All offices must be well ventilated. To meet increasingly stringent Health and Safety regulations, a continuous supply of fresh air is necessary.
Adequate ventilation is also a pre-requisite for a healthy and productive workforce. Studies show that workers who are comfortable in their working environment are over 60% more productive. Workers in a well-ventilated office are also less likely to become ill.
There are several methods to ventilate an office space. The best choice for you will depend on the office size and the range of equipment in use. An office with lots of staff, computers, and machinery will generate more heat, thus requiring better ventilation. When ventilating your office, it’s important to consider these options.
A natural ventilation system circulates air in a building without using a mechanical system. External air is directed through the internal space by using advanced control systems.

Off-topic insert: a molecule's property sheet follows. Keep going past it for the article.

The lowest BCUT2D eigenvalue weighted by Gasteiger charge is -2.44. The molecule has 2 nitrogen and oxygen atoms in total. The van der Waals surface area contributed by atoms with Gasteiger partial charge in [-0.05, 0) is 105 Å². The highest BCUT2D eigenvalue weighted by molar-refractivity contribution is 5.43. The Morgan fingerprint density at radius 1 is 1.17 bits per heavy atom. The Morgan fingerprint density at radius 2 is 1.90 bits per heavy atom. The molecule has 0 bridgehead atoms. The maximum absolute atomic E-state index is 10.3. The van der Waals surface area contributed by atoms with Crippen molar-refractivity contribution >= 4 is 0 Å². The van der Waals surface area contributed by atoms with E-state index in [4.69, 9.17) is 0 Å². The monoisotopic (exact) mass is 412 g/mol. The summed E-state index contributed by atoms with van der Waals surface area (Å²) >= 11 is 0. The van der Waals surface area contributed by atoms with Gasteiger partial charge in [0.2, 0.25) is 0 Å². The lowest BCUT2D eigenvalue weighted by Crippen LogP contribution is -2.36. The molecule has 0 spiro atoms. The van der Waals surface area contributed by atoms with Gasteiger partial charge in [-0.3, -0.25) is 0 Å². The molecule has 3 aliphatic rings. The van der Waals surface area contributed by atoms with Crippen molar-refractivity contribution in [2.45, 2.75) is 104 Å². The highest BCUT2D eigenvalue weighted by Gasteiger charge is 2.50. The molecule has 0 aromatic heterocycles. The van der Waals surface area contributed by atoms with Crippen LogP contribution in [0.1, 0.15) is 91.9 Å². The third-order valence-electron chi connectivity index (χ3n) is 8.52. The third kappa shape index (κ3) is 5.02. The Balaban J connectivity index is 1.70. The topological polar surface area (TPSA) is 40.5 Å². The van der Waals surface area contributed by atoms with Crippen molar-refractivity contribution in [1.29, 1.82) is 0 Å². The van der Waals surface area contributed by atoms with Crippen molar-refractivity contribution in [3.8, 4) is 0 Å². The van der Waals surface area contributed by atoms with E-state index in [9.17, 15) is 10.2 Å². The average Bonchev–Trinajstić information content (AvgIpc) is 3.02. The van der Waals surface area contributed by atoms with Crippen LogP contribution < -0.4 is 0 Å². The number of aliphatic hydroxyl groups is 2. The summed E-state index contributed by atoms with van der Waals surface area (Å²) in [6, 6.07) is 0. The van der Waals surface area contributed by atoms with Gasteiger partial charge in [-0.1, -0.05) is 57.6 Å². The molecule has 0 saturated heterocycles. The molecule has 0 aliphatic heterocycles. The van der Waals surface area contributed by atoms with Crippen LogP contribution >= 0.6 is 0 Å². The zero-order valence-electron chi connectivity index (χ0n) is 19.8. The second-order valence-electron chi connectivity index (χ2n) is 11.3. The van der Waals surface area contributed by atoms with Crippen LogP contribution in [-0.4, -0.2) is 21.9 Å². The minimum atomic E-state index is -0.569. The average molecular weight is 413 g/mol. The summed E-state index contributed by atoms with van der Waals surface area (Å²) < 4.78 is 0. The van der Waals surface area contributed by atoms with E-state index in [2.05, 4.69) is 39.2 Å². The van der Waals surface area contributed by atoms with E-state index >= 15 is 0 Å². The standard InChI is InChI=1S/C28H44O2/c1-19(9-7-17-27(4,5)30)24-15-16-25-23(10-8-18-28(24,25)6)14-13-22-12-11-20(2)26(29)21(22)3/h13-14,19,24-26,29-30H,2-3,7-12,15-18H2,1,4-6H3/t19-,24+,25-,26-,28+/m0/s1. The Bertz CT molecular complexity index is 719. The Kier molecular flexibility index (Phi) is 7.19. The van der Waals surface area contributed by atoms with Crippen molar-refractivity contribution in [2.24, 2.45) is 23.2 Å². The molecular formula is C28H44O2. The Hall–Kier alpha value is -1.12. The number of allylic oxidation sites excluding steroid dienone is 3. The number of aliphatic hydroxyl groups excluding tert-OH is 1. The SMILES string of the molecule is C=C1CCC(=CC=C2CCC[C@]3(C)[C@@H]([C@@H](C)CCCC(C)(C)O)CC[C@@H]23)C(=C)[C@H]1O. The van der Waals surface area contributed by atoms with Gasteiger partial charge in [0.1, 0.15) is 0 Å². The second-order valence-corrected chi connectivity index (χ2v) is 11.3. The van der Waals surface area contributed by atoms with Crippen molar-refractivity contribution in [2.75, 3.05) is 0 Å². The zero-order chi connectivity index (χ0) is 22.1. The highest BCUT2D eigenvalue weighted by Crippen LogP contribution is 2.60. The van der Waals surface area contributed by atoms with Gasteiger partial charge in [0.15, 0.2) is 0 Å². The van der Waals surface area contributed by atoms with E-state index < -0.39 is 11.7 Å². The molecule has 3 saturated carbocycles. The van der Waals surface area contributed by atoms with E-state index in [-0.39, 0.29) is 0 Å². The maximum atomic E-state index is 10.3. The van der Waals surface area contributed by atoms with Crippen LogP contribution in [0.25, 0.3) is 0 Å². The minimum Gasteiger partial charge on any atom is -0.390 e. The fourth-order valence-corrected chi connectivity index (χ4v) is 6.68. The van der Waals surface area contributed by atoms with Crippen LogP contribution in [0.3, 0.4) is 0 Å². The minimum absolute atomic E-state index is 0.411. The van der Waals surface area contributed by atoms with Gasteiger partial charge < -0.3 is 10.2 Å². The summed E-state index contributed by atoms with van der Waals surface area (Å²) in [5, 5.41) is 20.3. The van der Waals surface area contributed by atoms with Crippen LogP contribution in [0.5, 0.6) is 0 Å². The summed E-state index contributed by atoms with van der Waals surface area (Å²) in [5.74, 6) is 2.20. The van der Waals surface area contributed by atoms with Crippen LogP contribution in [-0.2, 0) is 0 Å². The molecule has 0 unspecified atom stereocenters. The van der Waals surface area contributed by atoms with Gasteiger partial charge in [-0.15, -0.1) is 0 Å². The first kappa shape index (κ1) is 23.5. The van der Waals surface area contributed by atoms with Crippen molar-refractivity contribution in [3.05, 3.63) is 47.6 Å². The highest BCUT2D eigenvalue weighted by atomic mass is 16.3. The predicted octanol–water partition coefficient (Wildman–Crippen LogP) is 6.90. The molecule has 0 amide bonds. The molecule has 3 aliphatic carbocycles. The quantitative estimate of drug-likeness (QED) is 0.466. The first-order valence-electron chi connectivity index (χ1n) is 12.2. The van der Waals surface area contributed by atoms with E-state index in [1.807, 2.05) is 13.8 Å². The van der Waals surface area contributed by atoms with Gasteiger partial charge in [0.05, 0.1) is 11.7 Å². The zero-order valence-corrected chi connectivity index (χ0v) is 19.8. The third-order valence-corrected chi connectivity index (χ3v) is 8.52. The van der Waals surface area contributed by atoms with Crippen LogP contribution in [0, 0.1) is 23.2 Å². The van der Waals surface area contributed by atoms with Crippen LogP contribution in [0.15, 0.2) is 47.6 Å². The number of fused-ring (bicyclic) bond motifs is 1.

The control system can be connected to a variety of different sensor types including rain, wind, and temperature sensors. The control system can also be linked to a manual controller such as a switch or remote control to activate the ventilation process.
When designing your natural ventilation system, you must consider several factors. These include:
Building location – Whether it’s urban or more isolated. Sheltered or exposed.
Building height – The higher the building, the more external conditions will influence its natural ventilation.
Indoor layout and partitions – The interior set up will both restrict and enable air flow.
Window types – The size, shape, and opening arc of any windows will directly affect the ventilation capacity.